'The Astronaut Farmer' never achieves lift off
It's not that "The Astronaut Farmer" is so farfetched.
I mean, yeah, it's about a space cowboy in training (Billy Bob Thornton) who quits NASA to concentrate on saving his family's Texas ranch. And yeah, the guy ends up building a rocket in his barn -- twice, no less, because he crashes the first one -- with junkyard parts, the aid of a six-figure bank tab, and the full support of his neighbors. But none of that is the reason this movie ultimately falls to earth like an expensive chunk of space debris.
The real problem with "The Astronaut Farmer" is that it has no spark.
From the very first shot of Thornton on horseback, herding stray cattle in his spacesuit, this is a work that often feels orchestrated instead of inspired, literal rather than ethereal. Though its vision is as flat as the world is round, it asks us to cheer on Charles Farmer, a hardheaded dreamer who doesn't always deserve the support of his beautiful wife (Virginia Madsen), his tech-savvy teenage son (Max Thieriot), or his impressionable young daughters (Jasper and Logan Polish, offspring of the movie's creators). And boy, is it loaded down with warmed-over corn (official tagline: "If we don't have our dreams, we have nothing").
Director Michael Polish ("Twin Falls Idaho") and his twin brother/co-writer, Mark, do know how to be amusing, particularly in scenes where the rocket man's genius is psychoanalyzed by a high school nurse and his sponsorship potential is evaluated by the local Dunkin' Donuts manager. But they also take themselves way too seriously this time out, mishandling many obvious plot absurdities and foolishly insisting that the American dream is the same as the American dream-at-all-costs.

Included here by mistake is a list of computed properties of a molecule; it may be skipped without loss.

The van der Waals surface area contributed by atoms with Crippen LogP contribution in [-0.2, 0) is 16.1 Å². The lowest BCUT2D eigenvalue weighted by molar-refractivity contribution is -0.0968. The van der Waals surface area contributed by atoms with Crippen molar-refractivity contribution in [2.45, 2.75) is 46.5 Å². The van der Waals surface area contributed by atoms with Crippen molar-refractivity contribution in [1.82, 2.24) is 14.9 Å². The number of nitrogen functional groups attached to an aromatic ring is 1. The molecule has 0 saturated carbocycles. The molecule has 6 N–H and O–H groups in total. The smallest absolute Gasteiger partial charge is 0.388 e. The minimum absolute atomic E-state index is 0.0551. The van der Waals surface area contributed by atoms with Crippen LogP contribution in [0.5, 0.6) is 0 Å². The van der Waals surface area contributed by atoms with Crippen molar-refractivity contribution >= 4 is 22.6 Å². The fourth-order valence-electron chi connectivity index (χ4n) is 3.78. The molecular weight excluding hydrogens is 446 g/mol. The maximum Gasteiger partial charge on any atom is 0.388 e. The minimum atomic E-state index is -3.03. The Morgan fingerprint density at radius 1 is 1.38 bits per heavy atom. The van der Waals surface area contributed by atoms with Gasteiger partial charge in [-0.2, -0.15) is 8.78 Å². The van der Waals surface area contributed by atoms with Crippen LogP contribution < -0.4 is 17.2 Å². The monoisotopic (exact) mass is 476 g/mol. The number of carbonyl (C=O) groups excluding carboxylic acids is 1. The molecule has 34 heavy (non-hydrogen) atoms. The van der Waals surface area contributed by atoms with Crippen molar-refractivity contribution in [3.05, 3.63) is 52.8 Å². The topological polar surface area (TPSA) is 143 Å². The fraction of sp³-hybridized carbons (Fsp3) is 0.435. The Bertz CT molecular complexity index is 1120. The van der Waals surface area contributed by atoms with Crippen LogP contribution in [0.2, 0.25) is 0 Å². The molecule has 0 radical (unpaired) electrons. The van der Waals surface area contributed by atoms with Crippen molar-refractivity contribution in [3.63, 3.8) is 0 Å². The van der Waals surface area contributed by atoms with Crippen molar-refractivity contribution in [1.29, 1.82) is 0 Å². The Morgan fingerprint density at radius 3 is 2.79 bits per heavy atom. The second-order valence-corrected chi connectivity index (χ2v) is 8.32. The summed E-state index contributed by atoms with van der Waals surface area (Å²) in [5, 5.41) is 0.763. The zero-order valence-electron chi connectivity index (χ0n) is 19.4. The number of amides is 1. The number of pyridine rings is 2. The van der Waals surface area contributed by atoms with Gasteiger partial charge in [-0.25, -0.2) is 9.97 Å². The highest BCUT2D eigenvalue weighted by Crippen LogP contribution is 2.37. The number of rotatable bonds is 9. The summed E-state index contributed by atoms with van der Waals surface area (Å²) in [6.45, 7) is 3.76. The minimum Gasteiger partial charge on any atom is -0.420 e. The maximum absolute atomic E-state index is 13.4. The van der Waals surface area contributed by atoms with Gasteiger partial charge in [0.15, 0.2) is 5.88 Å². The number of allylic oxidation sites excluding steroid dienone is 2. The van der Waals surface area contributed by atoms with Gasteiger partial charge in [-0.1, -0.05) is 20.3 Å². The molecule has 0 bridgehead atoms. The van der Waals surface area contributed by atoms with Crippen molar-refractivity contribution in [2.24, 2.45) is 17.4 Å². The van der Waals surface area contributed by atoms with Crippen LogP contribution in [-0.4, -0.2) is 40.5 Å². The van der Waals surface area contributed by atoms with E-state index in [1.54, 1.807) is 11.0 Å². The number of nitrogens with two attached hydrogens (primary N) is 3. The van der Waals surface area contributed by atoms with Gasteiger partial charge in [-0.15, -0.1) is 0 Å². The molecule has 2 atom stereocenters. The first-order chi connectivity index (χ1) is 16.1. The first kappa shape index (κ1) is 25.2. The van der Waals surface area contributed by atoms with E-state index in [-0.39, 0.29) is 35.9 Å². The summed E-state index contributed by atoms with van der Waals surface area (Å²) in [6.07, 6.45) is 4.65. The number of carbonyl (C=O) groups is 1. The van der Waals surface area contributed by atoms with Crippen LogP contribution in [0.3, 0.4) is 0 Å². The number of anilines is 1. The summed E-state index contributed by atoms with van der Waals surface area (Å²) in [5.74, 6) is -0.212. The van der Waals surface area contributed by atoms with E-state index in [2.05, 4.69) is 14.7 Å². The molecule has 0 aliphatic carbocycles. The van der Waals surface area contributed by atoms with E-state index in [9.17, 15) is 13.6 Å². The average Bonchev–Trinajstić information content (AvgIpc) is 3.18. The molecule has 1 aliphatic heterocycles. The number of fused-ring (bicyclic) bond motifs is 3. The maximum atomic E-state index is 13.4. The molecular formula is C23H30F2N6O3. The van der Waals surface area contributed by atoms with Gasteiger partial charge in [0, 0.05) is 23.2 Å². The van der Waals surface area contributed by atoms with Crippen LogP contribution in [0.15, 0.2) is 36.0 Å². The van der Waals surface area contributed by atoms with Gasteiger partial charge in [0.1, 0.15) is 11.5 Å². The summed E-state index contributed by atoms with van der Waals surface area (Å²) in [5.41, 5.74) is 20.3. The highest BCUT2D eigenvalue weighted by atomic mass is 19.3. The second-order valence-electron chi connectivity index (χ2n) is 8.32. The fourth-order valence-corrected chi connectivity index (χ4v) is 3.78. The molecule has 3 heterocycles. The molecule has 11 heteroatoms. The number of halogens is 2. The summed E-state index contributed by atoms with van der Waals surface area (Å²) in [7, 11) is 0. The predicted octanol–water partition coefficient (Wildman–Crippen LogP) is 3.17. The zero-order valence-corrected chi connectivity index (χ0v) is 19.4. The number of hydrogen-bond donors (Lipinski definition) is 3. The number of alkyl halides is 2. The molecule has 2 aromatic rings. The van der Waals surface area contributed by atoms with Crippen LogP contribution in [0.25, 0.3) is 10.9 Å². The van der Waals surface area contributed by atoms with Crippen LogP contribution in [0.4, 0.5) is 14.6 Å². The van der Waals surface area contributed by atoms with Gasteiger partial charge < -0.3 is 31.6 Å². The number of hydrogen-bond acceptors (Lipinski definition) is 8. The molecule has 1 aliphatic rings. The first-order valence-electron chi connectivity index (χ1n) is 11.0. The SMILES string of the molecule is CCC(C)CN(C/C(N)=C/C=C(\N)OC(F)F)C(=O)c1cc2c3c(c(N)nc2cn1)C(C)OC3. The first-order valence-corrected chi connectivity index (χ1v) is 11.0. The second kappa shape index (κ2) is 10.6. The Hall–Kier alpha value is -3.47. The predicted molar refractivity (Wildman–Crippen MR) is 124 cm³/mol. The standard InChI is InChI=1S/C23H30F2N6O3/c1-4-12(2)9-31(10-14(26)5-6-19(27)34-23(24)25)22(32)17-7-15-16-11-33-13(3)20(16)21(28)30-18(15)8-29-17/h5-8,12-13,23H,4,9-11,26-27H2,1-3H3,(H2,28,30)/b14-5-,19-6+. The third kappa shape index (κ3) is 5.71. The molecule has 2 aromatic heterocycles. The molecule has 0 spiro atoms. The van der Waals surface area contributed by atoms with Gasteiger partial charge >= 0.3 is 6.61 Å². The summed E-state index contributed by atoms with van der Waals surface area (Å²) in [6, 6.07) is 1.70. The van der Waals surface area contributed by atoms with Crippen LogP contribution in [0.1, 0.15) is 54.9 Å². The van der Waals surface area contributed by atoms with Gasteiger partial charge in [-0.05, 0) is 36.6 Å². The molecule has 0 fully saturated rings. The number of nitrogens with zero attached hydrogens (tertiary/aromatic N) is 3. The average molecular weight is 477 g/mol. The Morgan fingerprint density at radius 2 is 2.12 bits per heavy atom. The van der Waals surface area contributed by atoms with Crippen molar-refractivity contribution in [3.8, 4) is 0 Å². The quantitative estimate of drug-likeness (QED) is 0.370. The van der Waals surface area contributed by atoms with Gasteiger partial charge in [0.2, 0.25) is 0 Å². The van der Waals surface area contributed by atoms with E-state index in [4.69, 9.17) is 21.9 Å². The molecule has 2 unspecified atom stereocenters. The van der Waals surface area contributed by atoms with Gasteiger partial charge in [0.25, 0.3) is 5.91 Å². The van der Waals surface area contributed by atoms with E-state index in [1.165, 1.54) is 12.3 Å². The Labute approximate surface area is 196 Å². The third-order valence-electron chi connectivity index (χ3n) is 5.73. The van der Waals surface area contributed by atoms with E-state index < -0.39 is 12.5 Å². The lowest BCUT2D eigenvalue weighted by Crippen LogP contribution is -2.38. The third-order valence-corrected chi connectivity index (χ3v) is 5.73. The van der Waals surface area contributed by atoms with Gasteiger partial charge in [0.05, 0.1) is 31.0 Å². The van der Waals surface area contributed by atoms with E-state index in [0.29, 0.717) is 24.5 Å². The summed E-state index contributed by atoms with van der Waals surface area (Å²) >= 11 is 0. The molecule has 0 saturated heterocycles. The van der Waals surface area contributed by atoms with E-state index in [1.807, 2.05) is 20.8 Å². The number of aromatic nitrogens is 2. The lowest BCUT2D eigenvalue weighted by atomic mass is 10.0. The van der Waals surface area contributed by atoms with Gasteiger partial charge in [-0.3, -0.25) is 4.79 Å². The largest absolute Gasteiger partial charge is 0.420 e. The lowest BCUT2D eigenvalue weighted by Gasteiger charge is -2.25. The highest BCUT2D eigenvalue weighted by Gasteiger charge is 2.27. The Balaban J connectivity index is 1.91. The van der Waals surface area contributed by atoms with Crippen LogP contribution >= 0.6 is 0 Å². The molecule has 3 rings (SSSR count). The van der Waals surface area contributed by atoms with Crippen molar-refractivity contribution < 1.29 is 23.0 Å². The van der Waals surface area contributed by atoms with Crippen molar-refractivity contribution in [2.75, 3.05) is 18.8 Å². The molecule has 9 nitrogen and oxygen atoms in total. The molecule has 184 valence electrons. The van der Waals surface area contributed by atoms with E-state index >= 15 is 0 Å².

Farmer isn't Neil Armstrong or John Glenn; he's David Blaine with sketchier priorities and less common sense. Even if most people will gladly suspend disbelief for an honest, well-written story about a misunderstood renegade, this is not that story.
Thornton plays his Capra-esque, thoroughly flawed everyman with easygoing restraint that might be welcomed anywhere else; here it just contributes to the lack of magic. And Madsen is fine if unchallenged: She has little to do other than waitress, fret, accept, repeat.
Bruce Dern shuffles around as Farmer's regret-filled father-in-law, Tim Blake Nelson is the helpful lawyer who battles government dolts and party poopers (because what American doesn't want the neighbors to have 10,000 pounds of missile-grade fuel for their private Mercury-Atlas replica?), and there's a perky uncredited cameo that re-teams Thornton with a well-known action star.
"The Astronaut Farmer" does not acknowledge being inspired by any real person or thing and, in a way, that's comforting. The kind of people who really build their dreams in barns have to be far more interesting.